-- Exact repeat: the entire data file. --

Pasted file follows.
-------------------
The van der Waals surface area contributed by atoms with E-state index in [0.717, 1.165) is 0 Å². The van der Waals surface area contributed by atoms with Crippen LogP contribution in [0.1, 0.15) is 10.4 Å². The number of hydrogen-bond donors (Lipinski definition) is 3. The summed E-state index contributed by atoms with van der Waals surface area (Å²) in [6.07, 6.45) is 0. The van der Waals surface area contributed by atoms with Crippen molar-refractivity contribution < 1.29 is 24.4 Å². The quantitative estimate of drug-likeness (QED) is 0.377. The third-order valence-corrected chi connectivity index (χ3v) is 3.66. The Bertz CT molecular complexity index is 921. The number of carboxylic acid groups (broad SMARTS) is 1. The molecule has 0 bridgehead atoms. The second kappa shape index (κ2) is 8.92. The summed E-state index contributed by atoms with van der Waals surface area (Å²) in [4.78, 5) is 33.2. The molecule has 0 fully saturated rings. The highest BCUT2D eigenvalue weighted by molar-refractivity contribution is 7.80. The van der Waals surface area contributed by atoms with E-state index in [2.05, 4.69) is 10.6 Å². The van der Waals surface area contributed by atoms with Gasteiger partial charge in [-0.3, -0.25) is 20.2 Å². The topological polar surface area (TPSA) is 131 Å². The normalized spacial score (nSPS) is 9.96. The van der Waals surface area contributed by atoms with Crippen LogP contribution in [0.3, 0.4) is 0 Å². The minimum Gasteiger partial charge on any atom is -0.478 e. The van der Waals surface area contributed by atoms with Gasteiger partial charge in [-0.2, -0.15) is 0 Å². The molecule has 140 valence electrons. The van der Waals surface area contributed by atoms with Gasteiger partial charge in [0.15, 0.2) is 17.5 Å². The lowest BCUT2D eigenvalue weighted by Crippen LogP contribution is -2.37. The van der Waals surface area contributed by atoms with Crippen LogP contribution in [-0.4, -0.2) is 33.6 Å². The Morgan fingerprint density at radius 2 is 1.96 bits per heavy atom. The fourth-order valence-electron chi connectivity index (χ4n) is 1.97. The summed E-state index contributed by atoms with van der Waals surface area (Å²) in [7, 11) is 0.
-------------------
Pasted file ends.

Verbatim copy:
The van der Waals surface area contributed by atoms with E-state index in [0.717, 1.165) is 0 Å². The van der Waals surface area contributed by atoms with Crippen LogP contribution in [0.1, 0.15) is 10.4 Å². The number of hydrogen-bond donors (Lipinski definition) is 3. The summed E-state index contributed by atoms with van der Waals surface area (Å²) in [6.07, 6.45) is 0. The van der Waals surface area contributed by atoms with Crippen molar-refractivity contribution < 1.29 is 24.4 Å². The quantitative estimate of drug-likeness (QED) is 0.377. The third-order valence-corrected chi connectivity index (χ3v) is 3.66. The Bertz CT molecular complexity index is 921. The number of carboxylic acid groups (broad SMARTS) is 1. The molecule has 0 bridgehead atoms. The second kappa shape index (κ2) is 8.92. The summed E-state index contributed by atoms with van der Waals surface area (Å²) in [4.78, 5) is 33.2. The molecule has 0 fully saturated rings. The highest BCUT2D eigenvalue weighted by molar-refractivity contribution is 7.80. The van der Waals surface area contributed by atoms with E-state index in [2.05, 4.69) is 10.6 Å². The van der Waals surface area contributed by atoms with Gasteiger partial charge in [-0.3, -0.25) is 20.2 Å². The topological polar surface area (TPSA) is 131 Å². The normalized spacial score (nSPS) is 9.96. The van der Waals surface area contributed by atoms with Crippen LogP contribution in [0.3, 0.4) is 0 Å². The minimum Gasteiger partial charge on any atom is -0.478 e. The van der Waals surface area contributed by atoms with Gasteiger partial charge in [-0.2, -0.15) is 0 Å². The molecule has 140 valence electrons. The van der Waals surface area contributed by atoms with Gasteiger partial charge in [0.15, 0.2) is 17.5 Å². The lowest BCUT2D eigenvalue weighted by Crippen LogP contribution is -2.37. The van der Waals surface area contributed by atoms with Crippen LogP contribution in [-0.4, -0.2) is 33.6 Å². The Morgan fingerprint density at radius 2 is 1.96 bits per heavy atom. The fourth-order valence-electron chi connectivity index (χ4n) is 1.97. The summed E-state index contributed by atoms with van der Waals surface area (Å²) in [7, 11) is 0.